I remember vividly, as we all do, where I was just over 11 years ago when American soil was attacked. Less than six months after 9/11 I had moved to New York and was serving as a youth pastor in a suburban town that lost individuals that day. During the one year anniversay, our youth group open our doors for a time of grieving, questioning, and healing. As difficult as that was, it provided a great atmosphere for retelling of stories and sharing of feelings and experiences.
While 9/11 did, in many ways, bring out the best of the American people, it also provided a dark day for many to reveal their true prejudices and intolerance.
Many Americans became fearful, rightfully so, but not only of extremist religious fundamentalism and terrorism, but sadly by anyone and everyone who was different from them. Especially our Arab communities and Muslim friends suffered greatly at the hands of fear and hate. This of course is documented and does not need to be retold.
Last year, our church here in Paris, The American Church in Paris, helped organize an Interfaith Colloquium entited “Becoming a Blessing”: How Jews, Christians, and Muslims can work together for harmony in a world seemingly divided among religious lines.”
A 10-Year Rememberance ceremony was held on September 11 at the Statue of Liberty in Paris and then a panel of religious leaders in Paris gathered in our sanctuary and was faciliated by students from The American University in Paris. I will never forget the cry of lament offered by one of the Islamic leaders.
In attendance were the following:
Imam Mohammed Azizi, a director of Amitie Judeo-Musulmane de France
Rabbi Stephen Berkowitz, a spiritual leader of the Mouvement Juif Liberal de France
Dr. Dalil Boubakeur, Director of la Grande Mosquee of Paris
Rabbi Tom Cohen, founder of the synagogue Kehilat Gesher http://www.kehilatgesher.org/wp/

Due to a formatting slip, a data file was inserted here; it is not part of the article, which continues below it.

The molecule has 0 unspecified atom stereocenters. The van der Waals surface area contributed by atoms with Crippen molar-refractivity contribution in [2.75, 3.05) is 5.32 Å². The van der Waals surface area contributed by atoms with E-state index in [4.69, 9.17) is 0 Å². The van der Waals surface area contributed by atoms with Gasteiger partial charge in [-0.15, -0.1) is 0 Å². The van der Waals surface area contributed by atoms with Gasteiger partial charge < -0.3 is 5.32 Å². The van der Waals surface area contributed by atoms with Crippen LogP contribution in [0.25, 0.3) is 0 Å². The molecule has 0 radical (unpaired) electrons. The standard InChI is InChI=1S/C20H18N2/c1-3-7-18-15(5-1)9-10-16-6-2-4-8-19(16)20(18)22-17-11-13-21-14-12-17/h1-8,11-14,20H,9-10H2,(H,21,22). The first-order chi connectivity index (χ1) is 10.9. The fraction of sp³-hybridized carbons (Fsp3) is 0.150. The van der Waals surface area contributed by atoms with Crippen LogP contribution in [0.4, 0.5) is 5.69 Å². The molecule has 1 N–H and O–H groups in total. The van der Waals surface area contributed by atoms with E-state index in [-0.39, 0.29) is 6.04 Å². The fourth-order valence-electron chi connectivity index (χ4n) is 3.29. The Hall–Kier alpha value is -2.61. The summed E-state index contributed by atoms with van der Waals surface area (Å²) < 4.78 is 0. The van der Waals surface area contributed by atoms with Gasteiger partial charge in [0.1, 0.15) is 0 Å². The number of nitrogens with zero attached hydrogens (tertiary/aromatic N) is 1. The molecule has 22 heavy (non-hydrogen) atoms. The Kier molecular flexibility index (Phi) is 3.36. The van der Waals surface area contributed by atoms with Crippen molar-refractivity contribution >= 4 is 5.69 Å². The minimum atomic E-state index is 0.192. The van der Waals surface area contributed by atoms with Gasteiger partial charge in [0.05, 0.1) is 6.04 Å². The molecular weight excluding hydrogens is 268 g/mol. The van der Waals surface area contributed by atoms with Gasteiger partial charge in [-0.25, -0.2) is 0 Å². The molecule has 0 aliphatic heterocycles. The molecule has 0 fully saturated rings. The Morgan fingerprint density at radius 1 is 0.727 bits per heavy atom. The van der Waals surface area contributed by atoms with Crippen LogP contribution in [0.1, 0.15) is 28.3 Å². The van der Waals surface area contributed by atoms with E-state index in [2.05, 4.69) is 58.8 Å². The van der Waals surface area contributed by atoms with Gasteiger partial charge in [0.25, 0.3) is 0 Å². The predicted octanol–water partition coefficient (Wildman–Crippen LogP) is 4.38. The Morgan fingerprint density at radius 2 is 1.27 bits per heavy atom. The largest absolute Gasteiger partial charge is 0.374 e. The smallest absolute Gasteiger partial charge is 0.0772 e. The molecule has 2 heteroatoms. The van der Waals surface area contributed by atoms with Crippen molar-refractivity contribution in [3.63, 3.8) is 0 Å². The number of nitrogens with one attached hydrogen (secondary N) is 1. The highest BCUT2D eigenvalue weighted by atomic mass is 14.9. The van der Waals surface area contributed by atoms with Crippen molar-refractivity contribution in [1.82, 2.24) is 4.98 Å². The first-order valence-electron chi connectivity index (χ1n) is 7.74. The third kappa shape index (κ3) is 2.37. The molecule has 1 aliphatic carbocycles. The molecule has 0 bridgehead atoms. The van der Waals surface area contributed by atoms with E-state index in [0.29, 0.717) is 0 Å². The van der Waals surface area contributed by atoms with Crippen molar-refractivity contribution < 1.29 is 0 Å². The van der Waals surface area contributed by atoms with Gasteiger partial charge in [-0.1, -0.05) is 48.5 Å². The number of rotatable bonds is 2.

The Rev. dr. Jeff Powell, pastoral assiatant at The American Church in Paris
The Rev. Dr. Anne Marie Reijnene, professor at the Theologicum of the Institut Catholique de Paris
In addition, there were many clergy members from various Christian denominations in attendance and serving on the panel.
The question asked to these relgious leaders was the following:
“How are we, the descendants of Abraham, living into the promise that ‘in you all of the families of the earth shall be blessed’?”
What was fascinating and beautiful was to here the common values and vision of these different religious communities. What we all realized was our common hope for peace and unity. No one was trying to make a case that all religions are the same. Clearly there are differences and these should be acknowledged and discussed, but in a spirit of friendship and humility and not of arrogance or defense.
Imam Azizi boldly challenged us all to see the humanity in all persons and to worship God alone and not ourselves or our religions.
In a pluralistic society we face the reality of living and working together with peoples of different faiths.
This year we are striving to live out the vision of Jeremiah 29: 7
” Also, seek the peace and prosperity of the city to which I have carried you into exile. Pray to the Lord for it, because if it prospers, you too will prosper.”
In efforts to bless the city of Paris, partnerships with organizations and faith communities become essential. A shared sense of purpose with a spirit of openness can be lived out.
During the colloquium, Rabbi Cohen made a wonderful disctinction between tolerance, pluralism, and openness. Tolerance simply “puts up with” someone different but really does not wish to be involved. Pluralism does not fully appreciate the differences and distinctions betwen differences. Openness allows for the mutual growth of both parties, believing that we can actually learn and be enriched from one another, especially from people differnet from us.
I conclude with a challenging question for reflection:
Have we spent time getting to know our neighbors and learning about what they believe and why?
People often say “ignorance is bliss” but when it comes to religious understanding I believe that ignorance is very dangerous. I hope to see more inter-faith dialogue happening in our culture and wish that the Church will lead the way.